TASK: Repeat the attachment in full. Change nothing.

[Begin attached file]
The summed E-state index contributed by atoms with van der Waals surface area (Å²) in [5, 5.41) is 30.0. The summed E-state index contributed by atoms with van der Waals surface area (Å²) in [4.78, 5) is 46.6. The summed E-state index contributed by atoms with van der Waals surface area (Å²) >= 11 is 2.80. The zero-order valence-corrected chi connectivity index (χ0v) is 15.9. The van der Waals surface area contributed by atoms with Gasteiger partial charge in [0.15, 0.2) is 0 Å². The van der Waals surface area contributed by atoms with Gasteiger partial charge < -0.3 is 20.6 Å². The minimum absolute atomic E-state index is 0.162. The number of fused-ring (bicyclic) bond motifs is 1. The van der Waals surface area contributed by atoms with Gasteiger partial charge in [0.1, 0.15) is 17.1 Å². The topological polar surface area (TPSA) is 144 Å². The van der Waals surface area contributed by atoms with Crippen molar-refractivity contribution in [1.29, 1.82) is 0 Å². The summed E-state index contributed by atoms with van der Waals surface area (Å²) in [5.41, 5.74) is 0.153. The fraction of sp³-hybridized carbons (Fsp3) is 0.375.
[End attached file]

The summed E-state index contributed by atoms with van der Waals surface area (Å²) in [5, 5.41) is 30.0. The summed E-state index contributed by atoms with van der Waals surface area (Å²) in [4.78, 5) is 46.6. The summed E-state index contributed by atoms with van der Waals surface area (Å²) >= 11 is 2.80. The zero-order valence-corrected chi connectivity index (χ0v) is 15.9. The van der Waals surface area contributed by atoms with Gasteiger partial charge in [0.15, 0.2) is 0 Å². The van der Waals surface area contributed by atoms with Gasteiger partial charge < -0.3 is 20.6 Å². The minimum absolute atomic E-state index is 0.162. The number of fused-ring (bicyclic) bond motifs is 1. The van der Waals surface area contributed by atoms with Gasteiger partial charge in [0.1, 0.15) is 17.1 Å². The topological polar surface area (TPSA) is 144 Å². The van der Waals surface area contributed by atoms with Crippen molar-refractivity contribution in [1.29, 1.82) is 0 Å². The summed E-state index contributed by atoms with van der Waals surface area (Å²) in [5.41, 5.74) is 0.153. The fraction of sp³-hybridized carbons (Fsp3) is 0.375.